ed_rex: Winter Warrior icon (Weekend Warrior)

Fright or flight?

The author takes the right seat - just don't touch anything! Photo by Raven

The strangeness of fear (or lack thereof)

December 11, 2016, OTTAWA — Fear — pure, irrational fear — is the damnedest thing.

I'm talking about the fears that don't make sense, or at least, that don't make sense when taken out of context. Fear of spiders that aren't poisonous, of rodents nott dangerous, of heights well-barricaded.

This last — heights — is my especial irrational bugaboo. Standing on a chair to reach a high shelf makes me uneasy. Getting onto the counter to change a light-bulb makes me nervous verging on frightened.

Hell, one of my earliest childhood memories comes from a terror near paralysis I experienced when I had to ride a down escalator at the old Eaton's in Montreal. In fact, it's only in the past five — maybe 10 — years, that I've learned to travel the moving staircases in more or less complete serenity.

But put me in an elevator or on an aeroplane, no matter that the latter, especially, is objectively much more dangerous than riding an escalator, and I feel no fear whatsoever.

At least, that's always been my experience on commercial airplanes. But I've wondered, ever since I first flew as a passenger in a Dash-8, how I would react were I to ride in the cockpit of a small aircraft, without the illusion of safety even a small passenger liner provides.

Would my fear of heights reassert itself in such a flimsy platform?

Last month, I finally found out whether I have any fear of flying.

_______

ed_rex: (Tardis)

 

Serendipity:

Serendipity detail

(So long, and thanks for all the bagels)>

July 31, 2012, OTTAWA — As July comes to a close, so too does my tenure in Ottawa's storied Glebe. Tomorrow, I meet with our new landlord to pick up the keys. Saturday, we pack up our things and move uptown, into the very heart of our nation's capital.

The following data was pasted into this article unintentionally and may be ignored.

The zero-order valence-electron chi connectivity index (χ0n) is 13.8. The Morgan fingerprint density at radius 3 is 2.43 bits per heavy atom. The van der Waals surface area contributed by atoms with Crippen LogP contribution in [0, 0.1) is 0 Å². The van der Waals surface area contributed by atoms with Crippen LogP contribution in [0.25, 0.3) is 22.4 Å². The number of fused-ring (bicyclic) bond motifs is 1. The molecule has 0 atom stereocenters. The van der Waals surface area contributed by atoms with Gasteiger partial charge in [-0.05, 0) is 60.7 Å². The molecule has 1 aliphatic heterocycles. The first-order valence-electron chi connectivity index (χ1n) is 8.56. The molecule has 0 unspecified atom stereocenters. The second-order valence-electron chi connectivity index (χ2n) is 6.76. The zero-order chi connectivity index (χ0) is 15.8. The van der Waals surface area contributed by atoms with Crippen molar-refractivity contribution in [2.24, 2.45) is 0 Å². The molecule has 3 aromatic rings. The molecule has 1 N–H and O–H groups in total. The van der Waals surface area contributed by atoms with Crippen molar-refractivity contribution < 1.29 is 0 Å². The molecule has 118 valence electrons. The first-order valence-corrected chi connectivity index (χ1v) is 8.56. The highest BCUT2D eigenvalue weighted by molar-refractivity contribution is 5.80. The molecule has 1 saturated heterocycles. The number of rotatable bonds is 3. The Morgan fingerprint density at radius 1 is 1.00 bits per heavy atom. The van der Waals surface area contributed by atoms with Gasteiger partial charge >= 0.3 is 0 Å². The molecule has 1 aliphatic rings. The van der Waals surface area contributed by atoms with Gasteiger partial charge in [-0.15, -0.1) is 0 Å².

Sometime last week, I decided to test out the new bus route to the airport (hint: it doesn't require a transfer and the bus comes to within a few blocks of our home-to-be). The bus to work was running late but the trip was otherwise uneventful. The ride back, on the other hand, made my heart go boop-oop-a-doop.

As the 97 crosses over the Rideau Canal one looks out upon a skyline that actually looks like that of a city, not of a town with a thyroid problem.

Who knew? In Ottawa there are towers of glass and concrete canyons. It's true, the towers are not that high and there aren't that many of them; nor are the canyons all that deep. But they exist, and it thrilled me to know I would be once again living in an area I can honestly call urban.

* * *

Which is not to say I won't miss the Glebe. I will. I'll miss the fearless cats. I'll miss the quiet streets and their stately arboreal honour guards. I'll miss Kettleman's Bagel Co. and — maybe more in theory than in practice — I'll miss having a sidewalk and driveway to clear of snow.

And so, just because it happened and I like the accidental results, I will say a cyber farewell to the old neighbourhood with a photo I've entitled Serendipity. I took it last week, the day I gave up on playing soccer in the rain and have (finally) decided that I like it quite a lot.

It might seem strange to commemorate a time of drought with a photo of a downpour, but since I am in fact commemorating a time of change — of giving up and taking on, of shedding and growing, of joys to come and regrets past — perhaps the apparent contradiction is a good thing. If there is anything at all consistent about life, it lies in its inconsistency.

Serendipity

Click the picture to embiggen, if you're of a mind to.
Cross-posted to Edifice Rex Online

 

July 2017

S M T W T F S
      1
234 5678
9101112131415
16171819202122
23242526272829
3031     

Syndicate

RSS Atom

Most Popular Tags

Style Credit

Expand Cut Tags

No cut tags